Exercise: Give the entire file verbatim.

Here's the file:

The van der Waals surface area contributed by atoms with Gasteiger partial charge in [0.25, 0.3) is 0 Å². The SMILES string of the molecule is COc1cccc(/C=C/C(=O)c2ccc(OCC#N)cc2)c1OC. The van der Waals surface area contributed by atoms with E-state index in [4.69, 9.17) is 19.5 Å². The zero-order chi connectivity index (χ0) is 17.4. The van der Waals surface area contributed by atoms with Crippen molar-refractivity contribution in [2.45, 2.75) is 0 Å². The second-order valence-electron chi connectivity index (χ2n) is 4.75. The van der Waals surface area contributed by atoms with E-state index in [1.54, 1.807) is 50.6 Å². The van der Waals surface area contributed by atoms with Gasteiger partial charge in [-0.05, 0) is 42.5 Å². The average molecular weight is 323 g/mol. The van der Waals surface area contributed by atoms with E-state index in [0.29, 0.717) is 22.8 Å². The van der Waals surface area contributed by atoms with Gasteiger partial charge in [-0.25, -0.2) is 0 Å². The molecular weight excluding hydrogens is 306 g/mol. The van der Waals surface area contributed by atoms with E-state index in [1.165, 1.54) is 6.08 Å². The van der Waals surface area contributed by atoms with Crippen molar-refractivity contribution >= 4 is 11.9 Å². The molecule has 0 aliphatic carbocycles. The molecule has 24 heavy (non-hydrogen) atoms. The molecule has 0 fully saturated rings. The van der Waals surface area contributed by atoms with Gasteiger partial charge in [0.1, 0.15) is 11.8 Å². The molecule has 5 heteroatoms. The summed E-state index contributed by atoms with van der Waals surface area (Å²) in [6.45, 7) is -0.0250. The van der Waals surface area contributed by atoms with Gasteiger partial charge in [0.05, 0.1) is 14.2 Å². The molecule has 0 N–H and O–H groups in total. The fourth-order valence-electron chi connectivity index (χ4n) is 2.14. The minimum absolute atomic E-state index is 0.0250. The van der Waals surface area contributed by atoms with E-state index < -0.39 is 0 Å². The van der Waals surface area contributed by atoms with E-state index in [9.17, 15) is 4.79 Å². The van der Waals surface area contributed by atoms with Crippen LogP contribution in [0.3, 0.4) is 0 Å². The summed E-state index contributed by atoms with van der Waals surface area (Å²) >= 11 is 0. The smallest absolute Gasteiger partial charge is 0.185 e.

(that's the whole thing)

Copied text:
The van der Waals surface area contributed by atoms with Gasteiger partial charge in [0.25, 0.3) is 0 Å². The SMILES string of the molecule is COc1cccc(/C=C/C(=O)c2ccc(OCC#N)cc2)c1OC. The van der Waals surface area contributed by atoms with E-state index in [4.69, 9.17) is 19.5 Å². The zero-order chi connectivity index (χ0) is 17.4. The van der Waals surface area contributed by atoms with Crippen molar-refractivity contribution in [2.45, 2.75) is 0 Å². The second-order valence-electron chi connectivity index (χ2n) is 4.75. The van der Waals surface area contributed by atoms with E-state index in [1.54, 1.807) is 50.6 Å². The van der Waals surface area contributed by atoms with Gasteiger partial charge in [-0.05, 0) is 42.5 Å². The average molecular weight is 323 g/mol. The van der Waals surface area contributed by atoms with E-state index in [0.29, 0.717) is 22.8 Å². The van der Waals surface area contributed by atoms with Gasteiger partial charge in [-0.25, -0.2) is 0 Å². The molecular weight excluding hydrogens is 306 g/mol. The van der Waals surface area contributed by atoms with E-state index in [1.165, 1.54) is 6.08 Å². The van der Waals surface area contributed by atoms with Crippen molar-refractivity contribution >= 4 is 11.9 Å². The molecule has 0 aliphatic carbocycles. The molecule has 24 heavy (non-hydrogen) atoms. The molecule has 0 fully saturated rings. The van der Waals surface area contributed by atoms with Gasteiger partial charge in [0.1, 0.15) is 11.8 Å². The molecule has 5 heteroatoms. The summed E-state index contributed by atoms with van der Waals surface area (Å²) in [6.45, 7) is -0.0250. The van der Waals surface area contributed by atoms with Gasteiger partial charge in [0.05, 0.1) is 14.2 Å². The molecule has 0 N–H and O–H groups in total. The fourth-order valence-electron chi connectivity index (χ4n) is 2.14. The minimum absolute atomic E-state index is 0.0250. The van der Waals surface area contributed by atoms with E-state index < -0.39 is 0 Å². The van der Waals surface area contributed by atoms with E-state index in [9.17, 15) is 4.79 Å². The van der Waals surface area contributed by atoms with Crippen LogP contribution in [0.3, 0.4) is 0 Å². The summed E-state index contributed by atoms with van der Waals surface area (Å²) >= 11 is 0. The smallest absolute Gasteiger partial charge is 0.185 e.